We had to learn every detail of each weapon, its strengths, its weaknesses, how it defends, attacks and manoeuvres, before ever starting the forms. I have never claimed to be the great master, or my teacher’s favourite, but I do claim that he taught me well and my reputation has come from the respect I receive from the Masters of other systems who have seen what I do, what I teach and the students I produce. I have stood there, proud to call Chee Soo my teacher, confident enough to test what I have been taught and defend his honour. One of the best compliments for the TAO was from one of the most highly respected practitioners of Yang style when he said “All styles and teachers can produce one or two good push hands competitors, but you can bring 20 to a competition and they can all do it.”
Soo wasn’t famous at the time that I started training with him. At that
time he had not long been teaching the system. Previously he was
teaching various Japanese martial arts too, Judo, Aikido and Kendo. So
when he started to focus on this system he didn’t need to call it T’ai
Chi unless it was T’ai Chi, conforming to all the principles common to
T’ai Chi systems.
As with the Feng Shou Kung Fu and all the other disciplines he taught, no one else outside the Chinese community would have heard of it. As the Kung Fu craze had not yet started, he had no need to call it these names if it did not conform. He could have called it anything and it would not have mattered. He taught me these principles in the 60s when he was one of the first to be teaching Chinese martial arts in the west and certainly to westerners. It was some 6 or 7 years before the Bruce Lee craze made Chinese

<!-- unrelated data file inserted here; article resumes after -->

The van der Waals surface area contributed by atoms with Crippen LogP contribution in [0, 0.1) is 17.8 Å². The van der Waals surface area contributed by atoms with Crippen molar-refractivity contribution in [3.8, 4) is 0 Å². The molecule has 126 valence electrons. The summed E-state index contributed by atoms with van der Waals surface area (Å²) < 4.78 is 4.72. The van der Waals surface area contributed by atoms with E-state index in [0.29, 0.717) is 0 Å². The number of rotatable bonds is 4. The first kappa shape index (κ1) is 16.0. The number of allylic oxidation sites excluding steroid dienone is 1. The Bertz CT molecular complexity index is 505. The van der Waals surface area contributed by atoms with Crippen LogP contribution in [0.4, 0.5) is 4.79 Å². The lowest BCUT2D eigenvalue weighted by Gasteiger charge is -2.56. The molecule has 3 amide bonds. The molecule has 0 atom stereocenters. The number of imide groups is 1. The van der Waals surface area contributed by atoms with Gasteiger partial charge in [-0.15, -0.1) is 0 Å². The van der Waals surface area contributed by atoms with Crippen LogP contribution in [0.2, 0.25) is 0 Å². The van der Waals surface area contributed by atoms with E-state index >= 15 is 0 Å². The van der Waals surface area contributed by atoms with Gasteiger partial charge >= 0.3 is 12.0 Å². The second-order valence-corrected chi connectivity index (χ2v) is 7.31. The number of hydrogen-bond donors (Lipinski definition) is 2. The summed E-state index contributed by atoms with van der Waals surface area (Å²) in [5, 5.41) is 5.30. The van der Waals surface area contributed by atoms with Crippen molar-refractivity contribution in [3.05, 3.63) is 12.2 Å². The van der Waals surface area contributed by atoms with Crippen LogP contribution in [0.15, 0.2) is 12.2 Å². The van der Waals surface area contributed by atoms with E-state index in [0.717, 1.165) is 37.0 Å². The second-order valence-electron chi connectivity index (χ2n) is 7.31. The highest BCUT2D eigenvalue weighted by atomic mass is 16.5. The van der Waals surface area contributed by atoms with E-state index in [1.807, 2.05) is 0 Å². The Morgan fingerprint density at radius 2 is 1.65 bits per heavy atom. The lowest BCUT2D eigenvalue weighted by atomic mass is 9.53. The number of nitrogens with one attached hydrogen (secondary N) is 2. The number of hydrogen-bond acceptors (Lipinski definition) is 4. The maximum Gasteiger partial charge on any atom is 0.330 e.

Martial Arts more widely known and him famous. In those early years the classes were small. It was not his living, just his love. If you are giving that to others whose inherent culture is not the same as your own you would definitely make sure that they were doing it correctly.
Chee Soo published 2 books on the Form to supplement his teaching. Again these cannot be treated as irrefutable evidence of exactly how the Form should be done. They unfortunately contain some significant inconsistencies. For instance in the 1984 book the list of sequence names differs from sequence names in text. The positions shown in the pictures in his first book of 1976, published by Gordon and Cremonesi, differ from those in his 1984 book published by Thorsons. One photograph has famously been printed in mirror image. Even apart from these problems, still photographs as a medium generally are far from ideal as they require a great deal of informed interpretation to be used to reconstruct the Form. That was the only medium that could be afforded at the time; moving images were too expensive then. However the problem is that the still photographs can be quite misleading, the hand movements are captured at an instant in a three-dimensional movement, the complexities of which simply cannot be inferred from the photograph.
In the 1980’s Chee Soo started to rebuild his organisation after moving up to Coventry and so he was dealing with very large classes within which a high proportion of the students were beginners. As a result he pushed what intermediate students he had onwards, teaching them the mechanics to complete the Form so that they in turn could begin to teach the large numbers of beginners. As a result there were many of his students left with a little knowledge and this is, as the saying goes, a dangerous thing., especially when coupled with an incomplete understanding of the entire system. As Donald Rumsfeld said recently in relation to a very different topic, there are known “knowns”.